According to new research, the cosmic body is different compared to other findings from radio explosions in recent years.
Rapid radio explosions, or FRBs, are explosions of millisecond-long radio waves in space. Once a single radio explosion is emitted, it will not recur. But it is known that repeated rapid radio explosions transmit short and energetic radio waves several times.
Astronomers have been able to bring some radio explosions back to their original galaxy, but they have not determined the exact cause of these explosions. Learning more about the origin of these bright and intense radio emissions will help scientists to understand why.
On May 20, 2019, astronomers discovered an object named FRB 190520 when they emitted an explosion of radio waves. Researchers in China have used a 500-meter aperture spherical radio telescope or fast telescope to detect an explosion. November 2019. After further observations, astronomers noticed something unusual – the object repeatedly emitted radio waves.
In 2020, the team used the Subaru Telescope in Hawaii to determine the origin of the explosion before focusing on the explosion. Janski used a very large array telescope or VLA. Subaru’s observations in visible light indicate that the explosion occurred from the perimeter of a distant dwarf galaxy.
Two of the same type
VLA observations also revealed celestial bodies The body constantly emits weak radio waves between repeated bursts. This is very similar to the famous Repeating Fast Radio Burst discovered in 2016: FRB 121102.
“We now need to explain this dual confusion as to why FRBs and static radio sources are sometimes found together,” said Casey Low, co-author of the study, a radio astronomer at Caltech. “Is this normal when the FRB is small? Or is the object that exploded a supermassive black hole that anarchically swallowed a neighboring star? Theorists have a lot of details to work on right now, and the potential for interpretation is shrinking.
Currently, less than 5% of the hundreds of identified FRBs are repeated, and only a few are permanently active.
Only FRB 190520 has been continuously active, meaning it has not been “turned off” since its discovery, said De Li, lead scientist at China’s National Astronomical Radio Observatory Department and Rapid Operations Center. Lee, meanwhile, said FRB 121102, “the first known large repeater, could be inactive for months.”
While astronomers are now wondering if there are two types of fast radio explosions, the latest finding raises further questions.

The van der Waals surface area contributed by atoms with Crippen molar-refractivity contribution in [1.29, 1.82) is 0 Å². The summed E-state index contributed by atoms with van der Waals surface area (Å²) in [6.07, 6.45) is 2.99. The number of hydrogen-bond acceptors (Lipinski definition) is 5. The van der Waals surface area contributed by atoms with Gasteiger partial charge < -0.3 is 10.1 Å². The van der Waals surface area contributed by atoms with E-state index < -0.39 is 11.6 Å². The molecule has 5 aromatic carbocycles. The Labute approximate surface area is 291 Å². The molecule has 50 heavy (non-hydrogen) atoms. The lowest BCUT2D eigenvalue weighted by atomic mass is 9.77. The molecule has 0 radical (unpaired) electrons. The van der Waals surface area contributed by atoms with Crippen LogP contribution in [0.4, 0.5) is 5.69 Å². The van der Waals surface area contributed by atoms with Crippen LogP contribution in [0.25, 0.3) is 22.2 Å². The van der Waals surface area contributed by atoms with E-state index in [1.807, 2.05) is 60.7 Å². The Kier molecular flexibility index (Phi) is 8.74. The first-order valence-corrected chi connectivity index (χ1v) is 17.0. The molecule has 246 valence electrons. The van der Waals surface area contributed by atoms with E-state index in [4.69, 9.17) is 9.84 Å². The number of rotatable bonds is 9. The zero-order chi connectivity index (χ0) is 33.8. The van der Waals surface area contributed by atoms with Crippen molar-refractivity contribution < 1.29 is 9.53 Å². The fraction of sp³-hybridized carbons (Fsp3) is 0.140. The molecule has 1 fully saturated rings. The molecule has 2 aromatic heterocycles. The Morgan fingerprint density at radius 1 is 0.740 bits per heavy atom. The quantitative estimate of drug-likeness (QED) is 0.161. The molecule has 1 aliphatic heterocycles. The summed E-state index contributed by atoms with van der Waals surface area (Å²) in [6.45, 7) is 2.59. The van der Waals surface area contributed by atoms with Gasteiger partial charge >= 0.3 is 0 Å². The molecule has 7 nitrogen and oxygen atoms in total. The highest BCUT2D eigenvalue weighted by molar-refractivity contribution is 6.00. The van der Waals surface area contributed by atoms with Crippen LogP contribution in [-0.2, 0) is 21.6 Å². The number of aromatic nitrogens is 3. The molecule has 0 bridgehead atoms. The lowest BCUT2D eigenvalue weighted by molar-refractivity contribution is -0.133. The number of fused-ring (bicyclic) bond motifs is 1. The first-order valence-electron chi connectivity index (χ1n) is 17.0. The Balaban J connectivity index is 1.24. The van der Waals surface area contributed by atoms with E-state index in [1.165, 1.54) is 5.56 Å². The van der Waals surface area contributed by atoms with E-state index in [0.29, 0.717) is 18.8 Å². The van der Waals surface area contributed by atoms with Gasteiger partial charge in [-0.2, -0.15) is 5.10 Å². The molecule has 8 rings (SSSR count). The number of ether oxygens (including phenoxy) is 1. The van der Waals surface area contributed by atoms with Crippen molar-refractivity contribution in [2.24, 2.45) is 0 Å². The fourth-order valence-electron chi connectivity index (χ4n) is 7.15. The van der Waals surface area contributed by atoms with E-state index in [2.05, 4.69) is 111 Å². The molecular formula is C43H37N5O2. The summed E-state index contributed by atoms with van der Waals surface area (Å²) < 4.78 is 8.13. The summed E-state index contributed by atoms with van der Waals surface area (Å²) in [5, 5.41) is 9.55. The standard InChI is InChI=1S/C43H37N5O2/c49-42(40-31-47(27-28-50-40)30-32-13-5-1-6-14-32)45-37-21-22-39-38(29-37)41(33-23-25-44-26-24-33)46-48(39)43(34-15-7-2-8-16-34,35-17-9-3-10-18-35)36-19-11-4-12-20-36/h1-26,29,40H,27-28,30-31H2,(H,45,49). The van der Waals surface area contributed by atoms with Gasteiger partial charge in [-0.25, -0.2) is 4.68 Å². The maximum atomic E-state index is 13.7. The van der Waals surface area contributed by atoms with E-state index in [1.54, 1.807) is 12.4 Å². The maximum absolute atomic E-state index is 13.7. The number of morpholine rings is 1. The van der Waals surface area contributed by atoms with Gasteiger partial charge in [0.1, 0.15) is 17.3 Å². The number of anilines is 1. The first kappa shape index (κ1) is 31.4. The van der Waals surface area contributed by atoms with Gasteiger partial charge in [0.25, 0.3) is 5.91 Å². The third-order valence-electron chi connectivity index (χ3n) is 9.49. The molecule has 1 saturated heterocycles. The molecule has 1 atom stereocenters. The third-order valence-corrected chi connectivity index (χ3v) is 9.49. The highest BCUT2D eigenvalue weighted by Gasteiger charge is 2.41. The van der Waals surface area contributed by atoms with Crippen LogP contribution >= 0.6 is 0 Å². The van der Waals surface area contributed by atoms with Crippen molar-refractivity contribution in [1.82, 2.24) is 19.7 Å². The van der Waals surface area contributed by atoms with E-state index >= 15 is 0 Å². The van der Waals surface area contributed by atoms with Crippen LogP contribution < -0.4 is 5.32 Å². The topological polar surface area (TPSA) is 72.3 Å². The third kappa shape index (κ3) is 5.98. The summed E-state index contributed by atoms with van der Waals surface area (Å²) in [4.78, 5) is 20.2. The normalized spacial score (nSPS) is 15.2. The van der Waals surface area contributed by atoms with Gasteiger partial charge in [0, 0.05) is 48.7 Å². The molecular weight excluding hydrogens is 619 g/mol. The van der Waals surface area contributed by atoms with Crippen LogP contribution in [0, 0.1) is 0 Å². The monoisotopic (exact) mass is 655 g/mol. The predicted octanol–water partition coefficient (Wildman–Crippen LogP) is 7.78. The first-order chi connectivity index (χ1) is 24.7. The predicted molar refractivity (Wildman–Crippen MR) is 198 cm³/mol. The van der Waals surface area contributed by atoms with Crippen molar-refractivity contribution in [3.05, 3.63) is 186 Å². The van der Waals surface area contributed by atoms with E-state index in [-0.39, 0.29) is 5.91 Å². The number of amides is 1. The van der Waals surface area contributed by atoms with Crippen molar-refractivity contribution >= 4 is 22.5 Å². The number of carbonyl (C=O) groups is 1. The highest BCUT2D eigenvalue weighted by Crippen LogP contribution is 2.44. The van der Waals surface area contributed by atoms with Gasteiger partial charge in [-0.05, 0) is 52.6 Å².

“Is it different from repeating? What about continuous radio broadcasting – is it normal? Kshitij Agarwal, a co-author of the study, who attended his studies as a doctoral student at the University of West Virginia, said in a statement.
It may be another mechanism that causes radio impulses or everything they produce works differently. At different stages of development.
Scientists have previously speculated that rapid radio explosions may have been caused by dense debris left by neutron stars with very strong magnetic fields known as supernovae or magnets, also known as neutron stars.
FRB 190520 is considered a possible ‘nusant’ organism Low said it was because of the busy surroundings. This environment can be caused by supernovae emitting substances that result in the formation of a neutron star. As this material disintegrates over time, the flux of FRB 190520 may decrease with age.
Going forward, Li wants to find faster radio explosions.
“A consistent picture of the origin and evolution of FRBs is likely to emerge in a few years,” Lee said.
Lou is excited about the implications of a new type of radio wave source.
“For decades, astronomers have believed that there are two basic types of radio sources that we can see in other galaxies: the massive black hole collection and star formation,” Lu said. “We say it can no longer be a classification and / or classification! There is a new kid in town, and we need to keep that in mind when learning about the radio source group in the universe.
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